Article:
Balance between Primary and Secondary Legislation

SCVO and many of our members are also concerned about the balance between primary and secondary legislation. Primary legislation provides opportunities for the third sector and others to reflect on and share their expertise on legislation, this ensures policy proposals are effectively securitised. If most of the rules about the new benefits are to be set out in regulations, this opportunity will be lost. While it may be appropriate for some issues to be further defined in regulation, it is our view that essential elements, such as commitments on access to independent advice, access to independent advocacy, and access to redress, are central to a rights-based approach and must feature in the primary legislation.

Scrutiny

Currently there is no Scottish equivalent of the Social Security Advisory Committee (SSAC) to provide independent expert scrutiny. The initial consultation suggested the creation of an independent body to scrutinise Scottish social security arrangements. SCVO, AdvoCard, the Alliance, Citizens Advice Scotland (CAS), Camphill Scotland, Carers Scotland, Disability Agenda Scotland (DAS), Engender, the Poverty Alliance, the Scottish Independent Advocacy Alliance (SIAA), and others in the third sector, believe that an independent statutory advisory committee is essential to ensure that voices from outside government with expertise in social security are involved in the development of the social security system in the long-term. This body should be statutory to oversee decision making standards and provide an extra level of accountability. SCVO believe that the selection process should ensure that a broad range of civil society organisations are represented. This body should continue to work with civic society groups, utilise public consultation, and engage with the Social Security Citizen Panels (‘User Panels’) to ensure those with experience of the system continue to have a central role in its development. A formal statutory requirement for this level of engagement should also be included in the legislation.

SCVO believe independent expert advice and scrutiny body that draws on expertise from those with lived experience is essential to the continuing development of this legislation and to ensure transparency and continuing engagement going forward.

Measuring Progress

The devolution of these powers is a real opportunity to create a cultural shift around entitlements and create an asset based system that offers a connected streamlined process that facilitates access to full entitlements. This change will be measured through the experience of claimants. To measure progress the role of technical expertise and expert panels must not be underestimated and annual reporting must be utilised to ensure continual feedback on both the design of the system and how it operates. As part of the annual reporting process SCVO, the Coalition for Racial Equality and Rights, SIAA, and others believe data collection and monitoring must be built in from the outset. The implementation of these robust reporting mechanisms is essential to ensure transparency on the extent to which the new system fulfils its ambitions. These measures would also ensure policy coherence between the new social security legislation and the Scottish Government’s commitments to human rights and the Sustainable Development Goals (SDGs) as part of the Open Government National Action Plan.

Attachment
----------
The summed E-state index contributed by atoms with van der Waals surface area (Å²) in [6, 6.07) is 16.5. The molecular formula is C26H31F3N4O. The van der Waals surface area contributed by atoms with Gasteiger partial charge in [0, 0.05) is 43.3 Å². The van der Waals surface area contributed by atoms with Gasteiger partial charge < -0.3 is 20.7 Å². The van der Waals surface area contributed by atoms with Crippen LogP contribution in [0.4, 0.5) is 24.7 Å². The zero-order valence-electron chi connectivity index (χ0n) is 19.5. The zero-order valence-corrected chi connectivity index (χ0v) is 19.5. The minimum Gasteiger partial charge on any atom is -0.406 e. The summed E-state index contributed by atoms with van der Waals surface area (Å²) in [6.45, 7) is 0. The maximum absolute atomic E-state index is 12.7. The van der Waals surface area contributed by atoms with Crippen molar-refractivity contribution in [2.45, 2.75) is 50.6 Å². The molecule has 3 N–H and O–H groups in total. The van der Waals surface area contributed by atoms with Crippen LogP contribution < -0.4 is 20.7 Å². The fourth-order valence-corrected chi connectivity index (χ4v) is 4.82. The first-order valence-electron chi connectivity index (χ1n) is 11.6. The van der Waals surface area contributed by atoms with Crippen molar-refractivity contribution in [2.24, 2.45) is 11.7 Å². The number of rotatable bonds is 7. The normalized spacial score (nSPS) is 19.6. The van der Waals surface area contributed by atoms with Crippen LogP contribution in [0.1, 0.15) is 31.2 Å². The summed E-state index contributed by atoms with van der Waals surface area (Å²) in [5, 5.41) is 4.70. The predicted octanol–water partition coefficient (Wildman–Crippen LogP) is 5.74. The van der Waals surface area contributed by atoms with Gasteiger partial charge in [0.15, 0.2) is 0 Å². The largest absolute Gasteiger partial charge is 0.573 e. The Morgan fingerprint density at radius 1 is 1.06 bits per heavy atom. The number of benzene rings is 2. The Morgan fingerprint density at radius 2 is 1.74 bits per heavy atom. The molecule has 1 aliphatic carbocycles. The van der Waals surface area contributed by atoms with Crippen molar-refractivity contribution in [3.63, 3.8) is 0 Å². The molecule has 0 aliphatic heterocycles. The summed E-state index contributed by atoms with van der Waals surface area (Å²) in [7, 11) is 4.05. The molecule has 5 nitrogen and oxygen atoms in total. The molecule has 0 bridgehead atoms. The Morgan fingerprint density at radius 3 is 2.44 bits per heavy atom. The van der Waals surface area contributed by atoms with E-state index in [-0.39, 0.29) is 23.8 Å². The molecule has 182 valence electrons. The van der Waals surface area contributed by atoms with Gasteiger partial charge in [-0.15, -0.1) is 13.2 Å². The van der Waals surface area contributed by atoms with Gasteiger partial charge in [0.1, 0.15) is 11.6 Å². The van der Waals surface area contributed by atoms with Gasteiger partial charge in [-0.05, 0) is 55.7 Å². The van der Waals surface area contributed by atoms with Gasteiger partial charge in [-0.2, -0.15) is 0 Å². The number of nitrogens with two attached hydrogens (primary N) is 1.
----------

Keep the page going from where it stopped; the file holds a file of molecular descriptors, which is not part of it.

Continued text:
Conclusion

SCVO and our members, recognise that ensuring a smooth transition of powers to Holyrood is a challenge, however, if we are to realise our ambitions of a compassionate, effective and dignified social security system for Scotland it is essential that the new powers are transitioned and human rights embedded in the legislation in parallel. We believe that to ensure the Bill realises its potential the Scottish Government must fully consider both these changes and the other proposals made by our third sector colleagues. Together we can create a social security system that is truly rights based and that delivers a fairer Scotland with improved outcomes for all.

Contact

Sheghley Ogilvie Public Affairs Officer (Engagement) Scottish Council for Voluntary Organisations,

Mansfield Traquair Centre, 15 Mansfield Place, Edinburgh EH3 6BB Email: sheghley.ogilvie@scvo.org.uk Tel: 0131 474 8000 Web: www.scvo.org.uk